From these words, uttered by the Community after the Transubstantiation, it becomes obvious that the commemoration of the liturgy that unites all the living – the living Before the Throne of God and the living here before the Throne of the Temple – reflects the worldview of the contemporaries of the Blessed Virgin. Her contemporaries were those who were directly connected with the Apostolic Circle, with the first generations of apostolic disciples, who personally remembered and knew the Blessed Virgin, Mother of Jesus, who lived here on earth.
It is extremely important that for these first, holy people – Christians in the true sense of the word – there was in principle no difference between those who are still before God in the prayer of the Eucharist, and those who, like the Blessed Virgin, Prophets, Apostles, Martyrs, and all The Infinite Cloud of Witnesses (Heb. 12:1), intercede before God in the communion of saints. These texts, in their meaning, go back to the contemporaries of the Blessed Virgin. They are worthy of perception with attention, fear, and awe. It is the living Words of the Ecclesia – the Assembly of the Church – and they enroll us among the Contemporaries of God by the Holy Spirit.
According to the Faith of the Church, the Mother of God, whom the Church glorifies as the Most Honorable of the Cherubim and the Most Glorious of the Seraphim, nevertheless had to die. And this is the great and incomprehensible mystery about the Dormition of the Mother of Jesus. Becoming contemporaries of the apostolic community, and therefore of the Blessed Virgin, in liturgical prayer, the Community becomes a contemporary of the Apostles. So the Church is given an understanding of how those who saw and knew her perceived her. She always lived in the Presence of the Son. According to Tradition, it was to Mary herself that the Risen Lord was the first to appear. Mary lived by the appearance of the Resurrected Glorified Messiah Savior.
The Apostolic Community waited for the Return of the Lord Jesus, lived for His Second Coming. She directly experienced His approach as if He had already knocked on the door, stood outside the threshold, inexorably walked towards the world, history, and His Church. The apostles and Mary looked forward to the coming of the Lord Jesus in a real and immediate way.
Perhaps it is precisely in this “too strong”, great and amazing expectation that the reason lies why in Scripture and Tradition, so little has been written down and said about the circumstances of the earthly life of the Most Holy Theotokos. Thus, the seeming unimportance of circumstances not connected with the preaching and proclaiming of the Coming was manifested. The Lord was approaching and the Community, together with Mary, proclaimed: “Our Lord is coming, Maran Afa!”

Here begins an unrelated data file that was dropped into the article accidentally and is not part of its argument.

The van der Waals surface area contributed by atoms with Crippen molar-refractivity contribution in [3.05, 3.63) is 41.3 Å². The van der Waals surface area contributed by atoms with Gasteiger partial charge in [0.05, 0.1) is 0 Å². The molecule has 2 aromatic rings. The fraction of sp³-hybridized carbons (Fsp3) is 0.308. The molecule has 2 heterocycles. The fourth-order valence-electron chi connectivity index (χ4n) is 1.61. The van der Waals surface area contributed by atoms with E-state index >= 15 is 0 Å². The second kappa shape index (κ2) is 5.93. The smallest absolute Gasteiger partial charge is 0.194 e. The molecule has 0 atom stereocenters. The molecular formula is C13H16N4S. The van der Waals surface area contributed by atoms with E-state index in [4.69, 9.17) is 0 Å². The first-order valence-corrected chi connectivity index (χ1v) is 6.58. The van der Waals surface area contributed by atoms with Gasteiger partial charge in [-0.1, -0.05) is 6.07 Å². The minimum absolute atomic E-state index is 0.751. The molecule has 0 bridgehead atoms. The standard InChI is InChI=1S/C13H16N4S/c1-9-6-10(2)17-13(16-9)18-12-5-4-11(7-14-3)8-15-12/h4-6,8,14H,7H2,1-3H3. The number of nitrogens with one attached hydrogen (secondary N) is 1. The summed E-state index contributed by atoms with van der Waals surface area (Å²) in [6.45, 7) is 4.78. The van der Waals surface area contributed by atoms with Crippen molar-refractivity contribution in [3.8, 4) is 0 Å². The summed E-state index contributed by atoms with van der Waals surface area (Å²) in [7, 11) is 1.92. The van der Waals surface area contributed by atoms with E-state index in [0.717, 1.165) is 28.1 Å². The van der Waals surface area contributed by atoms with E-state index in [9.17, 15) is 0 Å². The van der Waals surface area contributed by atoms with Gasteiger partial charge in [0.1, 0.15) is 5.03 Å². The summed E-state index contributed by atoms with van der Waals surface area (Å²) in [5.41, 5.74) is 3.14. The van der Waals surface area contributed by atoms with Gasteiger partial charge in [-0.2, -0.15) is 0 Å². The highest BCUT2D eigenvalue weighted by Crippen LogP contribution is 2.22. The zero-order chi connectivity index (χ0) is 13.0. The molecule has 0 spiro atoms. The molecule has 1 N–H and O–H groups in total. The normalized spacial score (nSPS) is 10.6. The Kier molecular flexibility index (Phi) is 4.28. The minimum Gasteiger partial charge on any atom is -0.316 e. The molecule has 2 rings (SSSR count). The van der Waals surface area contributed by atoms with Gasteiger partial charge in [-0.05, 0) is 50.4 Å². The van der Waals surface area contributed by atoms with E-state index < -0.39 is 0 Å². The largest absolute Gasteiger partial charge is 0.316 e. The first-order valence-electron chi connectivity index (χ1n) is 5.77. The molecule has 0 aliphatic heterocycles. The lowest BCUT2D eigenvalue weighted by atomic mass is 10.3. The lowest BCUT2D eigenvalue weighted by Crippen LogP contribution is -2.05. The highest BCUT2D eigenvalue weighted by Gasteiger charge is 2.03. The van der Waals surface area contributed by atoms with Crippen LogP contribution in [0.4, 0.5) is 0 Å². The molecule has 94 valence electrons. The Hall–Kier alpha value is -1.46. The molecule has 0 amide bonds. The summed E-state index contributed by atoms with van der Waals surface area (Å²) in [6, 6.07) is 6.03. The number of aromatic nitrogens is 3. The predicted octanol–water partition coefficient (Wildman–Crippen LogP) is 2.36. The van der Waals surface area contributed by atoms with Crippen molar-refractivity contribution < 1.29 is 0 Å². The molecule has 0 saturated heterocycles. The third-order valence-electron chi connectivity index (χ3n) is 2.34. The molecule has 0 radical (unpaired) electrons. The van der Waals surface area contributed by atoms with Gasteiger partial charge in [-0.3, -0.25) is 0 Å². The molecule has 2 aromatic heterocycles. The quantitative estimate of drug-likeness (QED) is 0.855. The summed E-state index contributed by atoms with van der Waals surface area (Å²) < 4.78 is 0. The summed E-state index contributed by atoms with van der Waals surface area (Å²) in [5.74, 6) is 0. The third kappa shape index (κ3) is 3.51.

Perhaps it is this “too strong”, great and amazing expectation that is the reason why so little is written and said in Scripture and Tradition about the circumstances of the earthly life of Mary. Thus, the seeming unimportance of circumstances was manifested before the Truth about the Second Coming. The Lord was approaching, and the Community together with Mary proclaimed: “Our Lord is coming, Maran Afa!”
In the symbolism of the icon of the Assumption, much becomes obvious: the childish soul of Mary is in the hands of the Lord; the body – already Resurrected by Him – in the Kingdom of God and the Father. So in Mary and her Assumption is the Great Mystery of what awaits a person. The mystery, not noticed by theology, lies in the fact that the Completion of the Economy of Salvation – in a different, human, life perspective – is visibly contained in the Mystery of the Dormition. The mystery of life for those who left us, the mystery of life for us.
The Lord resurrected the Most Holy Virgin, already approaching in the Transfiguration of the Parousia. Dormition means that after the Summer of the Lord comes the Autumn of History. After all, Jesus is returning, He has already crossed the threshold.